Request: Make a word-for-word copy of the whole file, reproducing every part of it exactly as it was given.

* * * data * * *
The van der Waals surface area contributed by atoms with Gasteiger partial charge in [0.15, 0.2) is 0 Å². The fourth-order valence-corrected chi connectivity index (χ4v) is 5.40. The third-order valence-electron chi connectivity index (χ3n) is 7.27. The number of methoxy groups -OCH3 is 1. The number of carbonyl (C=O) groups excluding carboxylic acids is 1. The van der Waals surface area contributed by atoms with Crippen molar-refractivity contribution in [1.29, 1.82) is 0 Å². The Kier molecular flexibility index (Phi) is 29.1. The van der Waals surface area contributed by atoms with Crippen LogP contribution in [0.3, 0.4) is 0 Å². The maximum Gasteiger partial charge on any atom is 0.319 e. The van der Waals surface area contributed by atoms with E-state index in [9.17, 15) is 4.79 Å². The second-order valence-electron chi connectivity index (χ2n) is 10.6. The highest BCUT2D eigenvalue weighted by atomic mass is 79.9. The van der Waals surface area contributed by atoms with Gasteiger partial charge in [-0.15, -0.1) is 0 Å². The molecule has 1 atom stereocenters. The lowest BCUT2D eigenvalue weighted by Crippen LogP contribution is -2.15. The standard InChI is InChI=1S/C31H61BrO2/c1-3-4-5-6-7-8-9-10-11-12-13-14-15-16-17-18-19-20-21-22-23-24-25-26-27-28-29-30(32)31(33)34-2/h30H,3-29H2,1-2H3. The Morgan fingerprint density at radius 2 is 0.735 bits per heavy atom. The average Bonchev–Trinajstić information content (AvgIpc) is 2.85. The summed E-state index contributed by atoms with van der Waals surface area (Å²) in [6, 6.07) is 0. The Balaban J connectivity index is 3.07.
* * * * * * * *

The van der Waals surface area contributed by atoms with Gasteiger partial charge in [0.15, 0.2) is 0 Å². The fourth-order valence-corrected chi connectivity index (χ4v) is 5.40. The third-order valence-electron chi connectivity index (χ3n) is 7.27. The number of methoxy groups -OCH3 is 1. The number of carbonyl (C=O) groups excluding carboxylic acids is 1. The van der Waals surface area contributed by atoms with Crippen molar-refractivity contribution in [1.29, 1.82) is 0 Å². The Kier molecular flexibility index (Phi) is 29.1. The van der Waals surface area contributed by atoms with Crippen LogP contribution in [0.3, 0.4) is 0 Å². The maximum Gasteiger partial charge on any atom is 0.319 e. The van der Waals surface area contributed by atoms with E-state index in [9.17, 15) is 4.79 Å². The second-order valence-electron chi connectivity index (χ2n) is 10.6. The highest BCUT2D eigenvalue weighted by atomic mass is 79.9. The van der Waals surface area contributed by atoms with Gasteiger partial charge in [-0.15, -0.1) is 0 Å². The molecule has 1 atom stereocenters. The lowest BCUT2D eigenvalue weighted by Crippen LogP contribution is -2.15. The standard InChI is InChI=1S/C31H61BrO2/c1-3-4-5-6-7-8-9-10-11-12-13-14-15-16-17-18-19-20-21-22-23-24-25-26-27-28-29-30(32)31(33)34-2/h30H,3-29H2,1-2H3. The Morgan fingerprint density at radius 2 is 0.735 bits per heavy atom. The average Bonchev–Trinajstić information content (AvgIpc) is 2.85. The summed E-state index contributed by atoms with van der Waals surface area (Å²) in [6, 6.07) is 0. The Balaban J connectivity index is 3.07.